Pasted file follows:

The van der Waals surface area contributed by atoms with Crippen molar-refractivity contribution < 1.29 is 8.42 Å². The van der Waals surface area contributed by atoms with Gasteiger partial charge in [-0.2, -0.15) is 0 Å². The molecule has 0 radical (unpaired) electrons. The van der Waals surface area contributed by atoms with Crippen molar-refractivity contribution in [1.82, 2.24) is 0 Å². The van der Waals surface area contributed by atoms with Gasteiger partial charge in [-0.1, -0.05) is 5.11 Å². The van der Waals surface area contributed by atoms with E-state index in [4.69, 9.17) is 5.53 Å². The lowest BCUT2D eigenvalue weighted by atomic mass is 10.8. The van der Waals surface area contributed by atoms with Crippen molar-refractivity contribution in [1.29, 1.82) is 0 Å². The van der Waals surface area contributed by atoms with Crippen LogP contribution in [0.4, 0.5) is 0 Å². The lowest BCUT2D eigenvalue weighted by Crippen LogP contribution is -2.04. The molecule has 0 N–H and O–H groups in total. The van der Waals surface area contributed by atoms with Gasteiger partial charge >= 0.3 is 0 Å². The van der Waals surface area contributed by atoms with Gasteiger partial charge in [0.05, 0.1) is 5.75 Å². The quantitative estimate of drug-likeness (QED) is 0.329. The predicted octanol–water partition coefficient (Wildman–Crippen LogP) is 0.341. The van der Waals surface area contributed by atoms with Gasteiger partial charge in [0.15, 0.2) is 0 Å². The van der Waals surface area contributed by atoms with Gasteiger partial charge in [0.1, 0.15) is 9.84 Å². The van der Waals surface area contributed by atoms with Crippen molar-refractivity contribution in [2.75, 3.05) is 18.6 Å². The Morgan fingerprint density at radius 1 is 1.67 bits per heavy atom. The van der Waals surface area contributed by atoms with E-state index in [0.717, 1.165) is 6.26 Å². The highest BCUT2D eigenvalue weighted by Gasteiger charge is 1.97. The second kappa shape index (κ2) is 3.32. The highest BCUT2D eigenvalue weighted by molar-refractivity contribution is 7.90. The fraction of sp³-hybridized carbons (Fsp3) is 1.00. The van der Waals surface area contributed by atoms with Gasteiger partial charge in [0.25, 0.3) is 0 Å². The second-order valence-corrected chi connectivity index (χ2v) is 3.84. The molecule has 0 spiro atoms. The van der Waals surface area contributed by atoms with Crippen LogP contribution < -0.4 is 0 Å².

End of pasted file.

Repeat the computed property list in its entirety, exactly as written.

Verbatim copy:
The van der Waals surface area contributed by atoms with Crippen molar-refractivity contribution < 1.29 is 8.42 Å². The van der Waals surface area contributed by atoms with Gasteiger partial charge in [-0.2, -0.15) is 0 Å². The molecule has 0 radical (unpaired) electrons. The van der Waals surface area contributed by atoms with Crippen molar-refractivity contribution in [1.82, 2.24) is 0 Å². The van der Waals surface area contributed by atoms with Gasteiger partial charge in [-0.1, -0.05) is 5.11 Å². The van der Waals surface area contributed by atoms with E-state index in [4.69, 9.17) is 5.53 Å². The lowest BCUT2D eigenvalue weighted by atomic mass is 10.8. The van der Waals surface area contributed by atoms with Crippen molar-refractivity contribution in [1.29, 1.82) is 0 Å². The van der Waals surface area contributed by atoms with Crippen LogP contribution in [0.4, 0.5) is 0 Å². The lowest BCUT2D eigenvalue weighted by Crippen LogP contribution is -2.04. The molecule has 0 N–H and O–H groups in total. The van der Waals surface area contributed by atoms with Gasteiger partial charge >= 0.3 is 0 Å². The van der Waals surface area contributed by atoms with Gasteiger partial charge in [0.05, 0.1) is 5.75 Å². The quantitative estimate of drug-likeness (QED) is 0.329. The predicted octanol–water partition coefficient (Wildman–Crippen LogP) is 0.341. The van der Waals surface area contributed by atoms with Gasteiger partial charge in [0.15, 0.2) is 0 Å². The van der Waals surface area contributed by atoms with Gasteiger partial charge in [0.1, 0.15) is 9.84 Å². The van der Waals surface area contributed by atoms with Crippen molar-refractivity contribution in [2.75, 3.05) is 18.6 Å². The Morgan fingerprint density at radius 1 is 1.67 bits per heavy atom. The van der Waals surface area contributed by atoms with E-state index in [0.717, 1.165) is 6.26 Å². The highest BCUT2D eigenvalue weighted by Gasteiger charge is 1.97. The second kappa shape index (κ2) is 3.32. The highest BCUT2D eigenvalue weighted by molar-refractivity contribution is 7.90. The fraction of sp³-hybridized carbons (Fsp3) is 1.00. The van der Waals surface area contributed by atoms with Gasteiger partial charge in [0.25, 0.3) is 0 Å². The second-order valence-corrected chi connectivity index (χ2v) is 3.84. The molecule has 0 spiro atoms. The van der Waals surface area contributed by atoms with Crippen LogP contribution < -0.4 is 0 Å².